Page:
Given American military might and the belief that democracy was sweeping the globe, the Bush administration and its supporters reasoned that it would be relatively easy to remake the Arab and Muslim world in America’s image. They were wrong, of course, for the Bush administration failed to understand the limits of what American military power could do to transform the Middle East.
THE FAULTY assumption that America could perform social engineering through its indomitable military might—beyond the lofty theorizing of the neoconservatives—found its roots in Afghanistan. By December 2001, it appeared that the U.S. military had won a quick and stunning victory against the Taliban and installed a friendly regime in Kabul that would be able to govern the country effectively for the foreseeable future. Very importantly, the war was won with a combination of American airpower, local allies and small Special Forces units. How easy it seemed to deliver that country its freedom. There was no need for a large-scale invasion, so when the fighting ended, the United States did not look like an occupier. Nor did it seem likely to become one, because Hamid Karzai was expected to keep order in Afghanistan without much U.S. help.
The perception of a stunning triumph in Afghanistan was significant because leaders rarely initiate wars unless they think that they can win quick and decisive victories. The prospect of fighting a protracted conflict makes policy makers gun-shy, not just because the costs are invariably high, but also because it is hard to tell how long wars will come to an end. But by early 2002, it seemed that the United States had found a blueprint for winning wars in the developing world quickly and decisively, thus eliminating the need for a protracted occupation. It appeared that the American military could exit a country soon after toppling its regime and installing a new leader, and move on to the next target. It looked like the neoconservatives had been vindicated. This interpretation convinced many people in the foreign-policy establishment that the road was now open for using the U.S. military to transform the Middle East and dominate the globe.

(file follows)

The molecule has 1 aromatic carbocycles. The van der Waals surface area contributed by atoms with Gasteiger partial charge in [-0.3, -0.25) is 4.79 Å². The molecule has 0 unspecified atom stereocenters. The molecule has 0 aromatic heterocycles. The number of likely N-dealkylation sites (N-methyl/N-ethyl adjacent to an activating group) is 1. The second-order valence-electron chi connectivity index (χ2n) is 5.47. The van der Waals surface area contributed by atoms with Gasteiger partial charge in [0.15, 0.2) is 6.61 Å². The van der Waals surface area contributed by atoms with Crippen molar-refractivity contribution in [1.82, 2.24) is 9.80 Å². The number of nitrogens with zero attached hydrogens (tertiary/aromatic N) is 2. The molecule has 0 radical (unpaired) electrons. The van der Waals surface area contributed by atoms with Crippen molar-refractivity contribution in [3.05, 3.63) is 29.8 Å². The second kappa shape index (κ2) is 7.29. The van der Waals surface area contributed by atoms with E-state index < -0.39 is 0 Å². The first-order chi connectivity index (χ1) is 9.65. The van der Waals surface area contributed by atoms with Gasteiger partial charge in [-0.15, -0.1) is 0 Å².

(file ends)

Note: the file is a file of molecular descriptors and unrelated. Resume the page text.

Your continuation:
And with this hubris firmly in place, America attacked Iraq on March 19, 2003. Within a few months, it looked like the “Afghan model” had proved its worth again. Saddam was in hiding and President Bush landed on the USS Abraham Lincoln with a big banner in the background that announced: “Mission Accomplished.” It seemed at the time that it would not be long before the next war began, maybe against Iran or Syria, and then the other states in the region might be so scared of America that merely threatening them with an attack would be enough to cause regime change.
It all turned out to be a mirage, of course, as Iraq quickly became a deadly quagmire with Afghanistan following suit a few years later.
Indeed, what initially appeared to be a dazzling victory in Afghanistan was not. There was little chance that the United States would avoid a protracted occupation, since we faced two insurmountable problems. While it was relatively easy to topple the Taliban from power, it was not possible for the American military and its allies to decisively defeat that foe. When cornered and facing imminent destruction, Taliban fighters melted away into the countryside or across the border into Pakistan, where they could regroup and eventually come back to fight another day. This is why insurgencies with external sanctuaries have been especially difficult to stamp out in the past.
Furthermore, the Karzai government was doomed to fail, not just because its leader was put in power by Washington, and not just because Afghanistan has always had a weak central government, but also because Karzai and his associates are incompetent and corrupt. This meant that there would be no central authority to govern the country and check the Taliban when it came back to life. And that meant the United States would have to do the heavy lifting. American troops would have to occupy the country and fight the Taliban, and they would have to do so in support of a fragile government with little legitimacy outside of Kabul. As anyone familiar with the Vietnam War knows, this is a prescription for defeat.